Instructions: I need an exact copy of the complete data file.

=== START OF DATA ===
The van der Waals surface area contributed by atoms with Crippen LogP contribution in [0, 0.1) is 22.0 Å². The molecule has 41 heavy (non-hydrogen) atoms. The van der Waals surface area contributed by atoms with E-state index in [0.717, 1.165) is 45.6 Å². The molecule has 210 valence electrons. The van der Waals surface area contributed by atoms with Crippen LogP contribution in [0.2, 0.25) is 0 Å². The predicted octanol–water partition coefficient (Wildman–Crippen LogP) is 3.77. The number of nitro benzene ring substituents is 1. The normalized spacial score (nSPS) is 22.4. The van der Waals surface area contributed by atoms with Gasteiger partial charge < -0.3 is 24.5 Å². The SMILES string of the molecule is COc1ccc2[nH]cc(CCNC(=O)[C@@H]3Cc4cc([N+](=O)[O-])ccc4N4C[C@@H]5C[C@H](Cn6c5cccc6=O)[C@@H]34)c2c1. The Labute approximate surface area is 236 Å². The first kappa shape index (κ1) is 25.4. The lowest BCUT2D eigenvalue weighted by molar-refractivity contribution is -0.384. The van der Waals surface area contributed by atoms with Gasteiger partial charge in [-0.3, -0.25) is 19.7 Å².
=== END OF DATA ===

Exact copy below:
The van der Waals surface area contributed by atoms with Crippen LogP contribution in [0, 0.1) is 22.0 Å². The molecule has 41 heavy (non-hydrogen) atoms. The van der Waals surface area contributed by atoms with E-state index in [0.717, 1.165) is 45.6 Å². The molecule has 210 valence electrons. The van der Waals surface area contributed by atoms with Crippen LogP contribution in [0.2, 0.25) is 0 Å². The predicted octanol–water partition coefficient (Wildman–Crippen LogP) is 3.77. The number of nitro benzene ring substituents is 1. The normalized spacial score (nSPS) is 22.4. The van der Waals surface area contributed by atoms with Gasteiger partial charge < -0.3 is 24.5 Å². The SMILES string of the molecule is COc1ccc2[nH]cc(CCNC(=O)[C@@H]3Cc4cc([N+](=O)[O-])ccc4N4C[C@@H]5C[C@H](Cn6c5cccc6=O)[C@@H]34)c2c1. The Labute approximate surface area is 236 Å². The first kappa shape index (κ1) is 25.4. The lowest BCUT2D eigenvalue weighted by molar-refractivity contribution is -0.384. The van der Waals surface area contributed by atoms with Gasteiger partial charge in [-0.3, -0.25) is 19.7 Å².